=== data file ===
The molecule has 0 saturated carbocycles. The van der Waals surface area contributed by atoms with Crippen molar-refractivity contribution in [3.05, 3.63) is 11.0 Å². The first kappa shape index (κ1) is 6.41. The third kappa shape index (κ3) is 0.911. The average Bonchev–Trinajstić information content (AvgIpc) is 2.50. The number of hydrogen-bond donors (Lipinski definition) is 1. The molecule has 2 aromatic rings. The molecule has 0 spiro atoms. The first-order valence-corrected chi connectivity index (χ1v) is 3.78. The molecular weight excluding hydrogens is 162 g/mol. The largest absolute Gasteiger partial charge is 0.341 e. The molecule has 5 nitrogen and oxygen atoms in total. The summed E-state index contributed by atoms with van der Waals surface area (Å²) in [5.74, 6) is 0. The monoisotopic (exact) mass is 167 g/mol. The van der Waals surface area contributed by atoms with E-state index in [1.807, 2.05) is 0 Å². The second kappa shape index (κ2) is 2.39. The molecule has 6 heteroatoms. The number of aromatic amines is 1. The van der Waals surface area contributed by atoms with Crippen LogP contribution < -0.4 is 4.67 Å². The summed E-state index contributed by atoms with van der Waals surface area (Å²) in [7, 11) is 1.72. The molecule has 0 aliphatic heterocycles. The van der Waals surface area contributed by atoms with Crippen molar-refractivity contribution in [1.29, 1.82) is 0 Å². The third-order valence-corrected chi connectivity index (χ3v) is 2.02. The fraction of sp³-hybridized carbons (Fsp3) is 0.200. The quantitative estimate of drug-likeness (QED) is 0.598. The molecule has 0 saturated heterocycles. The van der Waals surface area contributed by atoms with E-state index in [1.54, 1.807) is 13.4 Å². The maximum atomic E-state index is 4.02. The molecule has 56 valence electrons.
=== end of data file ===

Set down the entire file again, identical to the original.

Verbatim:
The molecule has 0 saturated carbocycles. The van der Waals surface area contributed by atoms with Crippen molar-refractivity contribution in [3.05, 3.63) is 11.0 Å². The first kappa shape index (κ1) is 6.41. The third kappa shape index (κ3) is 0.911. The average Bonchev–Trinajstić information content (AvgIpc) is 2.50. The number of hydrogen-bond donors (Lipinski definition) is 1. The molecule has 2 aromatic rings. The molecule has 0 spiro atoms. The first-order valence-corrected chi connectivity index (χ1v) is 3.78. The molecular weight excluding hydrogens is 162 g/mol. The largest absolute Gasteiger partial charge is 0.341 e. The molecule has 5 nitrogen and oxygen atoms in total. The summed E-state index contributed by atoms with van der Waals surface area (Å²) in [5.74, 6) is 0. The monoisotopic (exact) mass is 167 g/mol. The van der Waals surface area contributed by atoms with E-state index in [1.807, 2.05) is 0 Å². The second kappa shape index (κ2) is 2.39. The molecule has 6 heteroatoms. The number of aromatic amines is 1. The van der Waals surface area contributed by atoms with Crippen LogP contribution < -0.4 is 4.67 Å². The summed E-state index contributed by atoms with van der Waals surface area (Å²) in [7, 11) is 1.72. The molecule has 0 aliphatic heterocycles. The van der Waals surface area contributed by atoms with Crippen molar-refractivity contribution in [1.29, 1.82) is 0 Å². The third-order valence-corrected chi connectivity index (χ3v) is 2.02. The fraction of sp³-hybridized carbons (Fsp3) is 0.200. The quantitative estimate of drug-likeness (QED) is 0.598. The molecule has 0 saturated heterocycles. The van der Waals surface area contributed by atoms with E-state index in [1.54, 1.807) is 13.4 Å². The maximum atomic E-state index is 4.02. The molecule has 56 valence electrons.